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GLOBAL: ARVs for prevention? Proceed with caution, say researchers
ARVs may soon be used to prevent, as well as to treat, HIV
Johannesburg, 25 May 2010 (IRIN) - Two new studies have confirmed fears that the use of antiretroviral (ARV) drugs to prevent HIV could lead to drug resistance if inadvertently used by people who were already infected.
The findings presented this week at the International Microbicides Conference in Pittsburgh, in the US, suggest that regular HIV testing would have to be an integral part of any prevention programme using ARVs.
Prevention approaches incorporating ARVs
are still being tested in clinical trials, but are thought to be among the most promising potential interventions against HIV.
One approach, called pre-exposure prophylaxis (PrEP), would involve giving a daily dose of a single ARV drug to people who were HIV-negative but at high risk.
This could be effective in preventing HIV, but not to treat someone already infected. In fact, taking a single ARV drug - instead of the cocktail of three usually prescribed for treating HIV - could result in the virus becoming resistant to that drug or other drugs in the same class. Even more worryingly, people who develop ARV-resistant strains of the virus could infect others with these strains.
A study by Ume Abbas, of the Cleveland Clinic Foundation in Ohio, US, working with colleagues from the University of Pittsburgh, used a mathematical model to determine the probable impact of a PrEP rollout on HIV prevention and drug resistance in a region of sub-Saharan Africa with high rates of HIV.
In an optimistic scenario PrEP reduced HIV infection risk by 75 percent when used by 60 percent of the target population, 5 percent of which were unknowingly already infected. Under such conditions, 2.5 percent of the population would have drug-resistant HIV strains after 10 years.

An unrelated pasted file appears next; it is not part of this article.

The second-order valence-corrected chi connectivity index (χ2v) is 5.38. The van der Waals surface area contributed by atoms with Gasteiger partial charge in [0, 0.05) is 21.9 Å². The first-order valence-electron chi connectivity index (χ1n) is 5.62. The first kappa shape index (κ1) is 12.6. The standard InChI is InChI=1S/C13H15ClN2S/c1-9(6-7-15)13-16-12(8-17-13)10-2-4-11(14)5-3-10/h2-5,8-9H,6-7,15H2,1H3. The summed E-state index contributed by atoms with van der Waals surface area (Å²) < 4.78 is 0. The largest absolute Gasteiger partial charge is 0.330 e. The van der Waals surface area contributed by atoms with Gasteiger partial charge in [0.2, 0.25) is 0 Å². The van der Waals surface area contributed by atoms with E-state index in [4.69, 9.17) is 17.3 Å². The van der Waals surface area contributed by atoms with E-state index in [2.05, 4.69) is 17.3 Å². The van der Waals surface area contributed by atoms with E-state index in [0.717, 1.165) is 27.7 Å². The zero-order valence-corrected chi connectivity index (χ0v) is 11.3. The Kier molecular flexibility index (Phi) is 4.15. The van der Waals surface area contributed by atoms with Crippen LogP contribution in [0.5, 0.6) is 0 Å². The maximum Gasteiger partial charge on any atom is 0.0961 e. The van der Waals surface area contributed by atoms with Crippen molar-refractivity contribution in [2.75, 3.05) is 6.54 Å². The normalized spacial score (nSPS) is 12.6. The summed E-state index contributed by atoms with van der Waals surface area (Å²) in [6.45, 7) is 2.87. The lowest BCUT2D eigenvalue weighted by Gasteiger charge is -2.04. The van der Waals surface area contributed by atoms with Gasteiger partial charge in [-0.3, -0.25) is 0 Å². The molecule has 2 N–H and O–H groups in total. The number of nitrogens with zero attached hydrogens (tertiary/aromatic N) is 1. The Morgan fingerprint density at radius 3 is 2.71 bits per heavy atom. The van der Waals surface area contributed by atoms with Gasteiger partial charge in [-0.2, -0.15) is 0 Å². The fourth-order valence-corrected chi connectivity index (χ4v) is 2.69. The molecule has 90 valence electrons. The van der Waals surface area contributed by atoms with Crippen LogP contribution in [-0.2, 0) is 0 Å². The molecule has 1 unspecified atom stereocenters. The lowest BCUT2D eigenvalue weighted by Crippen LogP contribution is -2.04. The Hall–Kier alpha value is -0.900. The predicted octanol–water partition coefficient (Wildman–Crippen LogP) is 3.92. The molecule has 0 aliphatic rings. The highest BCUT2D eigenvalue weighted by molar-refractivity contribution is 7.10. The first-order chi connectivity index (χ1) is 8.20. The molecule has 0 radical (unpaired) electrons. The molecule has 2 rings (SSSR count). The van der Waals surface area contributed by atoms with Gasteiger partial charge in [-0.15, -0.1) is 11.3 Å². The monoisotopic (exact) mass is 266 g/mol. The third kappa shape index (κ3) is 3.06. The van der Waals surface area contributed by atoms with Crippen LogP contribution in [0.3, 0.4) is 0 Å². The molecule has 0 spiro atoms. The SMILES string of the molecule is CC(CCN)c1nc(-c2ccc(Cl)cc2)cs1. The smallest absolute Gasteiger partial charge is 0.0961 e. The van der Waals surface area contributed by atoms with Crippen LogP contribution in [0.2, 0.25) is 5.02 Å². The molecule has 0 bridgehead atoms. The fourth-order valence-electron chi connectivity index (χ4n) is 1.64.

A pessimistic scenario assumed that PrEP reduced HIV risk by only 25 percent and reached just 15 percent of the population, 25 percent of which were already infected. In this case, 40 percent of the population would experience drug-resistance after 10 years.
A study by McGill University and the McGill AIDS Centre in Montreal, Canada, looked at the potential of ARV-based microbicides
- a lubricant or gel applied prior to sex to prevent HIV transmission - to protect against drug-resistant HIV strains that are likely to become increasingly prevalent in places with large treatment programmes like South Africa.
They found that in laboratory tests, four ARV-based microbicides - now undergoing clinical trials - were all effective against drug-resistant HIV strains, but those using combinations of two ARV drugs were more effective than those using only one drug.
In other laboratory tests they determined that ARV-based microbicides could also contribute to the emergence of drug resistant strains if used by individuals who were already HIV-positive.
The researchers said their findings did not diminish the promise of PrEP and other ARV-based prevention approaches, but offered a clearer view of "what is likely to be needed to ensure that [these approaches] can offer the most benefit to as many people as possible, and with the least amount of risk."